best we have ever seen. but we are a long ways from that. >> no one is going to deny the fight that is in jess lockwood. >> nicest kid you ever meet. he's got a little mean streak through there, he doesn't accept defeat well. >> lookwood's size is ieal for bull riding. 5'5", 130 pound. wrestling in high school now helps him grapple with bulls. >> in wrestling you have to have good hips to win matches. in bull riding, good hips to ride bulls. >> and discipline. daily workouts. hot yoga. all to maximize balance, flexibility, and build a strong core. >> you are going to want to, just, just slide up there. on your rope. as far as you can. >> for a bull session that is dangerous business. >> the bull's job is to knock you off. >> yeah, yeah. he has got a job. you have got a job.
you have got to be better than him. >> every time. >> every single time. >> it's scary, exciting but scary every time he rides. >> ed lockwood, jess' father, knows sitting on the back of ate one-ton beast carries the risk of serious injury. even death. >> i just get nervous. probably get more nervous than he does. >> do you have any fear out there? >> oh, no. there is -- hell of a lot easier jobs you could be doing that aren't as dangerous as this. if you have the slightest thinking you can get hurt, might as well pack up and go home. you know it is a dangerous sport. and the consequences of it. >> wow.
>> earlier this year, longjohn, a 1900 pound bull, bucked off lockwood and landed directly on his thigh. >> the moments like that can derail a season. >> later, leading to a double groin tear. >> you are going to get hurt. after you get hurt you are going to know how bad you want to ride. because, you are going to see firsthand what, what can happen every single time. >> after six weeks of rehab and recovery, he is back. >> jess lockwood. >> is never going to back down from a challenge. >> this kid is so tough. that he just gives it everything he's got. >> and pbr is hap to have him back and positioned him as the the young heart thereby to atrack new fans. >> jess is the kind of kid you dream about to come along to take your sport even further than -- than where it has been. >> the number one bull rider in the world. jess lockwood. >> reporter: are you surprised by how well you have done? >> no, you, expect yourself to, to show up and win every weekend. there is no point in showing up if you are not planning on winning. >> winning. >> lack at that million dollar style. >> riding into rodeo stardom. one eight second pro ride at a time. i'm mark strassmann, bowie, texas. >> the cbs "overnight news" will be right back.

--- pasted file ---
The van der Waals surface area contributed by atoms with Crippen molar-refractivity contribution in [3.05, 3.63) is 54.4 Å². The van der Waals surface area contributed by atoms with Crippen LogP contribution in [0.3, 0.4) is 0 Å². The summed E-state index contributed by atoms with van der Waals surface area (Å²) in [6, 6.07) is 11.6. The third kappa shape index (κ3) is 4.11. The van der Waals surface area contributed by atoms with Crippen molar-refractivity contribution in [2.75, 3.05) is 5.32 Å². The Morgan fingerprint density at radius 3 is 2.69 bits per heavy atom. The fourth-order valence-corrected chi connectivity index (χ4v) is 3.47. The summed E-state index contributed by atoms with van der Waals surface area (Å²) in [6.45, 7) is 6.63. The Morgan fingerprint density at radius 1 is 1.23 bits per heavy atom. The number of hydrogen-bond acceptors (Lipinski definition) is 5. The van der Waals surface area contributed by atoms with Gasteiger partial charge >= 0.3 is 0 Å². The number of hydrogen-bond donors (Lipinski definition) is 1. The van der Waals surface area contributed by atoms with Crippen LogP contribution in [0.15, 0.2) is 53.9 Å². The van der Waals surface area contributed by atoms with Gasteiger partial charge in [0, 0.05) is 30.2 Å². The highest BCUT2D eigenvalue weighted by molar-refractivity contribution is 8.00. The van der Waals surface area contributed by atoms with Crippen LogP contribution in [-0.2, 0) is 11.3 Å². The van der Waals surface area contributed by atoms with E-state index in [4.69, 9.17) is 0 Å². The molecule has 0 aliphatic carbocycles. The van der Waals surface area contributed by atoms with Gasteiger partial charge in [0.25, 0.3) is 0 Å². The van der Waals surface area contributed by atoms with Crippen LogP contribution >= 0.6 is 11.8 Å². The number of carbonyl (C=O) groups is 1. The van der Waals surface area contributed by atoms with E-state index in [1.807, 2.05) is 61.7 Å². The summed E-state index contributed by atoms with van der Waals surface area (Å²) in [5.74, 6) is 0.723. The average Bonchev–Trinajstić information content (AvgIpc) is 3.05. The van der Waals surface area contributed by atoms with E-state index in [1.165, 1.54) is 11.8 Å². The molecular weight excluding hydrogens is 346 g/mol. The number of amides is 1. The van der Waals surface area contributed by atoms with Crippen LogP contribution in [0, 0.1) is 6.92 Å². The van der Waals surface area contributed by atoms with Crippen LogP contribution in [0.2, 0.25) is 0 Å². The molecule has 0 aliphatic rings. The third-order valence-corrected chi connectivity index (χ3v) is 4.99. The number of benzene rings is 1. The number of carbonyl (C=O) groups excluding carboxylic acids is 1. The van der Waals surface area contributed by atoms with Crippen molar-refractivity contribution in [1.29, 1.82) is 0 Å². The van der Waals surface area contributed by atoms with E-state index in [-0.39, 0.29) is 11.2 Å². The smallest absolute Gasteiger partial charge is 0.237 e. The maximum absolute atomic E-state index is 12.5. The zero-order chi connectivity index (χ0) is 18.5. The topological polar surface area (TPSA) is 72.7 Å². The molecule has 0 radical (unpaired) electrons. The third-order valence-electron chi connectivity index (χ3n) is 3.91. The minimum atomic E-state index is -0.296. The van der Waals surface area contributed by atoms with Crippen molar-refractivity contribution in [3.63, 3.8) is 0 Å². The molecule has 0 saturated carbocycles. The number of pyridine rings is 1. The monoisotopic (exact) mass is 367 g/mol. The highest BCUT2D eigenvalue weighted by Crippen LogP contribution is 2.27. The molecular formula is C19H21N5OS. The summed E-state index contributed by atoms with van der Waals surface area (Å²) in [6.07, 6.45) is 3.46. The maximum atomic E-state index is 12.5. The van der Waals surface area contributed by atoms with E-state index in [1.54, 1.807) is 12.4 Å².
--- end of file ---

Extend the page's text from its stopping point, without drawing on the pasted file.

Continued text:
we end with the last chapter in a very long love story. here is lee cowen. >> we're going. >> on our way. >> reporter: we met dale and alice rocky in their skilled care facility in kansas city in 2015. just after each had celebrated their 99th birthday. >> you have got to hang on. >> reporter: that was a remarkable milestone. the reason we visited wasn't because of how long they had been on the planet. >> better get it. >> reporter: but because of how long they have been on this planet as a couple. >> do you remember what your
first date was, what you guys did? >> went out on the hill and parked and looked at the town. >> reporter: went and parked on your first date? >> oh, yes. >> ha-ha. >> amen. >> alice was a good catholic girl, no kissing and telling here. they met as kids in a small town of hemmingford, nebraska. by the time they were in high school, they had already had eyes for each other for years. and so finally, at age 18, dale popped the question. how did you propose? >> i asked her if she had any money? >> his long time sweetheart accepted his proposal. that was back in 1933. >> pretty good looking couple. >> we make a peach of a pair. >> reporter: they were married 81 years. 81. longer than any couple they knew. >> reporter: is there a secret to how you guys have stayed together for so long? >> uh-huh? >> what's that? >> i always let him have my way. >> you always let him have your way.
very good. >> reporter: just over two months after our visit, alice passed away. leaving the love of her life behind. dale carried on without her for a while, but it never felt entirely right. and almost two years to the day of alice's passing, dale went to join her. he was 101. >> what a wonderful life we have had. >> reporter: they leave behind no formula, no easy path for getting marriage right. what they do leave behind is a reminder that even after # 1 years together. life can still seem far too short. >> it does sound look a long time, doesn't it? >> well it has been. a good long time.
-- captions by vitac -- www.vitac.com captioning funded by cbs it's wednesday, july 5th, 2017. this is the "morning news." more promises of nuclear and missile tests for the u.s. ♪ and the celebration of america's independence ends with spectacular fireworks from coast to coast. ♪ good morning from the studio 57 newsroom at cbs news headquarters here in new york. good to be with you. i'